At trial, the claimant’s injury claim was dismissed, with the hire claim (c.£30,000) being restricted to loss of profit (£260) and the storage claim (83 days) restricted to 22 days. The claimant was debarred from relying on impecuniosity.

The claimant was granted permission to appeal on four of five grounds. Permission to appeal the decision to treat the claimant as pecunious at trial was refused.

The successful grounds were: the judge was wrong in his decision to award loss of profit, wrong in his calculation of loss of profit, wrong to award only 22 days storage and wrong to offset the defendant’s costs against the claimant’s.

The claimant argued that the trial judge had incorrectly applied Hussain v EUI [2019] EWHC 2647 (QB) and Zurich Insurance plc v Sammer Umerji (2014) EWCA Civ 357.

In the original trial, it was found that the claimant had access to an alternative vehicle that the claimant protested had an electrical fault preventing it from being used. The claimant argued that the burden was on the defendant to prove the alternative vehicle could have been used, and he further averred that the defendant should have inspected it. In response, the defendant referred the appeal judge to the relevance of Hussain v EUI [2019] EWHC 2647 (QB) that the judge agreed “chimed” with the facts of this case. It was found that the alternative vehicle was not a “red herring” but critical to the case. The claimant was criticised for not providing disclosure for the vehicle and for not being candid enough to address the vehicle in witness evidence. It was not for the defendant to present the evidence to support the claimant’s case for need.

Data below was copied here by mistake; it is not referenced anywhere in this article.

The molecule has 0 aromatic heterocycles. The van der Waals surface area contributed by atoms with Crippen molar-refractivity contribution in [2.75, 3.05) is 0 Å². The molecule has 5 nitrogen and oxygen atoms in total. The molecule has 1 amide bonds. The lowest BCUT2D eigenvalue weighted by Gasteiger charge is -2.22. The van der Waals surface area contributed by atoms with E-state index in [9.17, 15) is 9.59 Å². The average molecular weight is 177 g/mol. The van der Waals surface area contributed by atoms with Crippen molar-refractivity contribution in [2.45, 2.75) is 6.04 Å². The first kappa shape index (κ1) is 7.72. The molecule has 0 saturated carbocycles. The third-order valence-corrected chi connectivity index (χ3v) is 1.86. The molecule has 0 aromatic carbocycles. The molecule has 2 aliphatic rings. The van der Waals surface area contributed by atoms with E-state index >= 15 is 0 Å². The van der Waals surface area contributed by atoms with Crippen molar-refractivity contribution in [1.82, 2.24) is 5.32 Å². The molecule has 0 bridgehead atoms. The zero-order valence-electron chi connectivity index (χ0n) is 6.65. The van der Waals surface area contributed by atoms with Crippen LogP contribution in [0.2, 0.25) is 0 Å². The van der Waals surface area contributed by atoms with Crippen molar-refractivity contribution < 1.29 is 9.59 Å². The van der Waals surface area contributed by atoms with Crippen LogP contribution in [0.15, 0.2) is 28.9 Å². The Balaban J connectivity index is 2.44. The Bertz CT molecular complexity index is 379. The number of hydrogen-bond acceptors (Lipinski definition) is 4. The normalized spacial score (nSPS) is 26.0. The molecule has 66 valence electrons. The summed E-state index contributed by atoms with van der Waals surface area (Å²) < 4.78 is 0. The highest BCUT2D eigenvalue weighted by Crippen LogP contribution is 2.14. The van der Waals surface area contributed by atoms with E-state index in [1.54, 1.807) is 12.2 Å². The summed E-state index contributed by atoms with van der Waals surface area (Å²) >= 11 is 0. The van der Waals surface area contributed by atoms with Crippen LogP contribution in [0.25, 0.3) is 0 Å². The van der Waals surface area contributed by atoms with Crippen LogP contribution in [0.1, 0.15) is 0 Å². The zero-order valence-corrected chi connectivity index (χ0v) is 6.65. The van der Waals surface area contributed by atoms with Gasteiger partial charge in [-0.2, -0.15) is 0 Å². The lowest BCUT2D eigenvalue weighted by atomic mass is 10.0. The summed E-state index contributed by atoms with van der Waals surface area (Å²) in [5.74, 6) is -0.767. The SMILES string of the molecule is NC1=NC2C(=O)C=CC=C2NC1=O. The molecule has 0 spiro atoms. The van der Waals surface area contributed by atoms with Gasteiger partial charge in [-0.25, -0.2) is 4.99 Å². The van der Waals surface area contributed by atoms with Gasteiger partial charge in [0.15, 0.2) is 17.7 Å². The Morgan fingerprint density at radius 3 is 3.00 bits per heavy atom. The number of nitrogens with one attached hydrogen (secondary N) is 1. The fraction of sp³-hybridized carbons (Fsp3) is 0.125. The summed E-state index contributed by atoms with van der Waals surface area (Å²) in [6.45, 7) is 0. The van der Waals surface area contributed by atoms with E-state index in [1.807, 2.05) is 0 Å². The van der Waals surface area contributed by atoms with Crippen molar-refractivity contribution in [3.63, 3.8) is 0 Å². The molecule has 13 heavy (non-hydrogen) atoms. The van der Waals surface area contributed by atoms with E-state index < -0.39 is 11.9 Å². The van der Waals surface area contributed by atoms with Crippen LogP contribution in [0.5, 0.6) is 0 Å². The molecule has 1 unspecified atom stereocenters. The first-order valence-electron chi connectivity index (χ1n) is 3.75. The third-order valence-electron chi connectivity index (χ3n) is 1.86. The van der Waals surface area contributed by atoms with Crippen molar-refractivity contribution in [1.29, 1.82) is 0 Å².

The appeal judge dismissed the appeal entirely, awarding the defendant an interim payment for costs, with further costs to be assessed. A costly day for the claimant that wiped out the limited award he achieved at the original hearing.

Jared Mallinson, Partner & Head of Counter Fraud at HF said, “It is pleasing to see the Courts reaffirm the HF decision of Hussain v EUI [2019] EWHC 2647 (QB) reducing a hire claim of nearly £30,000 to just £260. Our clients are too often faced with credit hire claims that are grossly disproportionate to financial loss sustained and this decision shows the importance of taking a robust approach to assessing and defending such claims.”

Kay Denyer, Head of Claims Fraud at Hastings Direct commented, “Credit hire can often be seen as a way to inflate the value of a claim with parties seemingly willing to sign up to agreements that would make them liable to very large amounts with little regard for the consequences. We will not tolerate our customers’ policies being treated as a way to exploit the system, and we will continue to challenge such unmeritorious claims”